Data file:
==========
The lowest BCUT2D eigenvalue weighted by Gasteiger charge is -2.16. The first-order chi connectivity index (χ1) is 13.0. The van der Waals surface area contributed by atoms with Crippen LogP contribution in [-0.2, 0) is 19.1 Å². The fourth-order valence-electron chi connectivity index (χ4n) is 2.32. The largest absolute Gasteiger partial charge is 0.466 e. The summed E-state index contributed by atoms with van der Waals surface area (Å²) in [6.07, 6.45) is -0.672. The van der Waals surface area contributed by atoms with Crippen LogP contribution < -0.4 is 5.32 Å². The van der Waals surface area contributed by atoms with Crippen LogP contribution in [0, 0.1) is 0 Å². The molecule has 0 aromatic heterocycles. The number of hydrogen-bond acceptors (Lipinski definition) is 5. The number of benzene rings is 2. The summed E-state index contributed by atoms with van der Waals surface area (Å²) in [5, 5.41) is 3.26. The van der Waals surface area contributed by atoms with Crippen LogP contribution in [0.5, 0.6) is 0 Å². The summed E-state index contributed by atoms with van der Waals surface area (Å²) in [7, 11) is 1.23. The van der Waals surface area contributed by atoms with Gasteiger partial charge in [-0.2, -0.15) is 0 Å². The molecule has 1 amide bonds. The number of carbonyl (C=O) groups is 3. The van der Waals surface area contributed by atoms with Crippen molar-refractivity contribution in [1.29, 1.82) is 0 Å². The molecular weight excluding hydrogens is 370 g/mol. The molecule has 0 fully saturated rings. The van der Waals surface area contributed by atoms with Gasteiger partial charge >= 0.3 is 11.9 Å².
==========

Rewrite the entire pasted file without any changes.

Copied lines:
The lowest BCUT2D eigenvalue weighted by Gasteiger charge is -2.16. The first-order chi connectivity index (χ1) is 13.0. The van der Waals surface area contributed by atoms with Crippen LogP contribution in [-0.2, 0) is 19.1 Å². The fourth-order valence-electron chi connectivity index (χ4n) is 2.32. The largest absolute Gasteiger partial charge is 0.466 e. The summed E-state index contributed by atoms with van der Waals surface area (Å²) in [6.07, 6.45) is -0.672. The van der Waals surface area contributed by atoms with Crippen LogP contribution < -0.4 is 5.32 Å². The van der Waals surface area contributed by atoms with Crippen LogP contribution in [0, 0.1) is 0 Å². The molecule has 0 aromatic heterocycles. The number of hydrogen-bond acceptors (Lipinski definition) is 5. The number of benzene rings is 2. The summed E-state index contributed by atoms with van der Waals surface area (Å²) in [5, 5.41) is 3.26. The van der Waals surface area contributed by atoms with Crippen LogP contribution in [0.5, 0.6) is 0 Å². The summed E-state index contributed by atoms with van der Waals surface area (Å²) in [7, 11) is 1.23. The van der Waals surface area contributed by atoms with Gasteiger partial charge in [-0.2, -0.15) is 0 Å². The molecule has 1 amide bonds. The number of carbonyl (C=O) groups is 3. The van der Waals surface area contributed by atoms with Crippen molar-refractivity contribution in [1.29, 1.82) is 0 Å². The molecular weight excluding hydrogens is 370 g/mol. The molecule has 0 fully saturated rings. The van der Waals surface area contributed by atoms with Gasteiger partial charge >= 0.3 is 11.9 Å².